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Kara Stevens recalls her credit score at its lowest point being somewhere in the low 600's. When asked to pull her latest score for this story, her score by Equifax (one of the three main credit bureaus) calculated an "excellent" 766 using the VantageScore 3.0 model.
Stevens graduated from college with a couple thousand dollars of debt on her first-ever credit card (a Discover card) and student loans. She wasn't paying back either, until she realized how quickly that mistake added up.
"I remember in college I would just buy things and assume they were automatically taken care of," Stevens says. "I'd open up the bills and see that the balance would keep going up even when I stopped buying things because I was getting all of these late fees."
She credits her mother for helping her realize what was happening. "It never really dawned on me that I had to actually pay the money back, and that the bill was a financial consequence, a penalty, for not doing it," she says.
Stevens' credit score didn't change overnight — in fact, she estimates it took about seven years to become excellent — but she quickly read up on credit once she came to the realization of its importance.
Stevens remembers visiting the library and reading "Girl, Get Your Money Straight!" by Glinda Bridgforth as well as other books on credit responsibility.
"That book helped me really understand that there are books out there about personal finance specifically catered to women," Stevens says.
She credits books to helping her understand the relationship between good money behavior and a successful future. Stevens says she also learned about the power of credit and credit scores, which was what motivated her to check her score for the first time ever and realize it was in the low 600's.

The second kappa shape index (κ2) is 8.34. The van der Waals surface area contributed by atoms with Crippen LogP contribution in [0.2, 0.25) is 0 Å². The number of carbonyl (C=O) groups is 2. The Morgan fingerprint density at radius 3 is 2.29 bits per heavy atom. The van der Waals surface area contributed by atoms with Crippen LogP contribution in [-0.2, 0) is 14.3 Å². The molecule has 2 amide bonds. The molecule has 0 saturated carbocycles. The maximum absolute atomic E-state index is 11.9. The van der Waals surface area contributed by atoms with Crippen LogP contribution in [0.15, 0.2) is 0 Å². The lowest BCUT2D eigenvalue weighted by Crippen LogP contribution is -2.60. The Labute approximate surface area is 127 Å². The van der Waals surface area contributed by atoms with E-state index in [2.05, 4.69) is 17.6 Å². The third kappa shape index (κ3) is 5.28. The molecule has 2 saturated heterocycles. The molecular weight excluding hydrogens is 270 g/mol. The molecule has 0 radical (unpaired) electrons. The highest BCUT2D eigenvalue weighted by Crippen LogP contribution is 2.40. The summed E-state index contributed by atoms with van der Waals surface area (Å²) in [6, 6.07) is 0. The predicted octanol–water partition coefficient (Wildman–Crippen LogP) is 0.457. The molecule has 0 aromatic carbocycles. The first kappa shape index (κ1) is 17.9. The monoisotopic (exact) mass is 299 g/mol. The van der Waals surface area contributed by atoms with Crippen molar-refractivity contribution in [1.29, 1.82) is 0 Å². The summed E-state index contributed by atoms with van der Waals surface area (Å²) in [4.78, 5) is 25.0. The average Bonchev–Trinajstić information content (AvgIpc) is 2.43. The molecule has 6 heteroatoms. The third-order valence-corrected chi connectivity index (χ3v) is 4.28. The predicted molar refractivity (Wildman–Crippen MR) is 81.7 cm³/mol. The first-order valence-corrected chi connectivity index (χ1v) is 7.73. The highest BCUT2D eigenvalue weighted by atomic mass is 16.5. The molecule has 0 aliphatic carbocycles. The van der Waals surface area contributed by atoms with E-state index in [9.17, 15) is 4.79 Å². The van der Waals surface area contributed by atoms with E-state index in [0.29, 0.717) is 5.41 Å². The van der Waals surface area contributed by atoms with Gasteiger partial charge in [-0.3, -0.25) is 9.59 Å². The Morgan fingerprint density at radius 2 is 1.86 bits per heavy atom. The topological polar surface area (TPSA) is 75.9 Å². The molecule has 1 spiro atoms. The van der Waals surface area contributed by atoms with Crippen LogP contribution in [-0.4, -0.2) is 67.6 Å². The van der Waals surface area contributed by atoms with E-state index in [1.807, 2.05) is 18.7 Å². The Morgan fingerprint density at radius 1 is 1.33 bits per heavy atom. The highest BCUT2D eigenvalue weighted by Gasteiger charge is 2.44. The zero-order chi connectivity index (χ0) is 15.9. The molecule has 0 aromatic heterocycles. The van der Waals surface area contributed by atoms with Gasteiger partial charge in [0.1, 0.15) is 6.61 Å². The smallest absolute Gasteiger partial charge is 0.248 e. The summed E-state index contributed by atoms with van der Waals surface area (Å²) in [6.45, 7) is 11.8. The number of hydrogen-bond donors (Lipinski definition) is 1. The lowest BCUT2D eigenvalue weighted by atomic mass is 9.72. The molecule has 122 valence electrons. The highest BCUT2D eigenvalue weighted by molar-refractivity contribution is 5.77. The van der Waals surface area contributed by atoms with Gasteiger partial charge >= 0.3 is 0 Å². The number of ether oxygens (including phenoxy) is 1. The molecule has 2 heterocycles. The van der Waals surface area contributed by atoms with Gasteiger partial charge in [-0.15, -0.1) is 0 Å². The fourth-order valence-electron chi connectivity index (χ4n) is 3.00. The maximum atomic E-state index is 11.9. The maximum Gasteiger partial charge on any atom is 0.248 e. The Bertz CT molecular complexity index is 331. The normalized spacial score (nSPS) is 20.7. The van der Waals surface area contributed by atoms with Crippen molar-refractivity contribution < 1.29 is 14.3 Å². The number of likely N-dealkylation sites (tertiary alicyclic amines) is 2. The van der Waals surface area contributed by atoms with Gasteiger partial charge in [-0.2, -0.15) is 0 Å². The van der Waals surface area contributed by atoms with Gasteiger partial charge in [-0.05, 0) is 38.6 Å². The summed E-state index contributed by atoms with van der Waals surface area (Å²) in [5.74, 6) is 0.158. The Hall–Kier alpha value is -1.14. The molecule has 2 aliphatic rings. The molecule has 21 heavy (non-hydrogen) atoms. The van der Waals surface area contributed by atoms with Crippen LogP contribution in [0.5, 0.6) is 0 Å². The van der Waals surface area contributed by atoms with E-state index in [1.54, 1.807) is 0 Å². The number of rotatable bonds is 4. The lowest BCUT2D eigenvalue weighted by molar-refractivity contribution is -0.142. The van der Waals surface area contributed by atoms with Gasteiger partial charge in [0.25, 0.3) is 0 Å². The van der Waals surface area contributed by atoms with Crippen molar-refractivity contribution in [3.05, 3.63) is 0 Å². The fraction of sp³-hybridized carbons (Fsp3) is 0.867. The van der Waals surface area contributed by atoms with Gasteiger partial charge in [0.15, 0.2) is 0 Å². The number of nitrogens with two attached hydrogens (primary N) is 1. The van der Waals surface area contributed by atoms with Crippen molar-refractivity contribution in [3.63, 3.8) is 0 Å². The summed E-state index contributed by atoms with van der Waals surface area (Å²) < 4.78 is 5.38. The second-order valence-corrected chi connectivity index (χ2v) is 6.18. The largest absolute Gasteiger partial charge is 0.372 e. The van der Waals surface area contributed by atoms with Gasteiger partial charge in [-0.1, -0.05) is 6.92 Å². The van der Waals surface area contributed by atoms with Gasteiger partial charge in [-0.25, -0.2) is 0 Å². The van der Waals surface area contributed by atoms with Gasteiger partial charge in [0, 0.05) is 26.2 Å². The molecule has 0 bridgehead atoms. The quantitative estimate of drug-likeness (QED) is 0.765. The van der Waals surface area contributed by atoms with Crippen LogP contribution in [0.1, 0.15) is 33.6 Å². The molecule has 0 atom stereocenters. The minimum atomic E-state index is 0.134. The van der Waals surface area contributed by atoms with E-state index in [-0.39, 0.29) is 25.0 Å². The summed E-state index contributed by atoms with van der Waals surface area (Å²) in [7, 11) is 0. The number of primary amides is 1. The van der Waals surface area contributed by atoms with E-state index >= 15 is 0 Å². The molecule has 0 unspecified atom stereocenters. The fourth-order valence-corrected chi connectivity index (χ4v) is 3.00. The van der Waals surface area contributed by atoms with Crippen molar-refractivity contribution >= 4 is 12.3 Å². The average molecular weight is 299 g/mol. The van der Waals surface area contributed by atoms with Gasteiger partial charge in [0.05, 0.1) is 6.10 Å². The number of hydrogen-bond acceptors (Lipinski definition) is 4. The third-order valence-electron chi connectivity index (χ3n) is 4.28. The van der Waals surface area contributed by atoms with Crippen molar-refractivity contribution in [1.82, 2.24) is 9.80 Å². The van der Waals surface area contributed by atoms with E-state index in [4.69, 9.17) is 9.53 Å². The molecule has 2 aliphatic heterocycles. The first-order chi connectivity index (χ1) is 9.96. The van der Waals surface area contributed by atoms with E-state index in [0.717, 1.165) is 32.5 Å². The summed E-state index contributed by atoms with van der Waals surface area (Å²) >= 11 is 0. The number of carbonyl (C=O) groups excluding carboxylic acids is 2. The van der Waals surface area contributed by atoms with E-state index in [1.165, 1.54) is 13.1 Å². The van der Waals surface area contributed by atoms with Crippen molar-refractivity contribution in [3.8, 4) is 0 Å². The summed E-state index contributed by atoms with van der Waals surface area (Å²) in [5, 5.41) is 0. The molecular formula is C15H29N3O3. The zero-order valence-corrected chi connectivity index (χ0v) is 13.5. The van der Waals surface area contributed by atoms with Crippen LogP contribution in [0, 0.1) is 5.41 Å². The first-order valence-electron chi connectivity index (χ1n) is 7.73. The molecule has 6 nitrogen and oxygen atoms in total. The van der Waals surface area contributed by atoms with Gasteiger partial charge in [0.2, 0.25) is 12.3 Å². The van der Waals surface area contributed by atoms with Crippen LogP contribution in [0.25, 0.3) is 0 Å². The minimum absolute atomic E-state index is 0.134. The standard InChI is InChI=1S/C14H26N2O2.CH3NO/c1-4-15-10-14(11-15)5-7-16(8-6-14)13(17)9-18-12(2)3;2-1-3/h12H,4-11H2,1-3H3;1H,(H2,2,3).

"That's when I first started to think about money management and the indicators that demonstrate financial health," Stevens says. This was her realization that a good credit score matters.
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Though a lot of experts suggest you constantly stay on top of your credit score to know if it goes up or down, Stevens improved her score while barely checking it at all, except for certain milestones: a new job, getting married, signing for a new apartment.
But she did abide by one rule, and it's been her secret to raising her credit score from just OK to "excellent."
"I knew that if I paid my credit in full and on time, my credit score would go up, and that's always been my learning from the books," Stevens says. "I felt like checking it wasn't necessary if I knew I was doing the work of getting good credit."
Stevens notes that she stuck with her Discover card for a really long time and opened up a Visa card years later to get a better interest rate. She said she never closed her oldest Discover card based on strategies she read about the importance of showing a long credit history.
Her number one piece of advice to improve your credit score? No matter how often you check it, make sure your credit card payments are made on-time and in full.
More from the "Credit Scores: Then and Now" series: This expert's credit score dropped to 547 during the last recession but is back in the 800s—here's what she did
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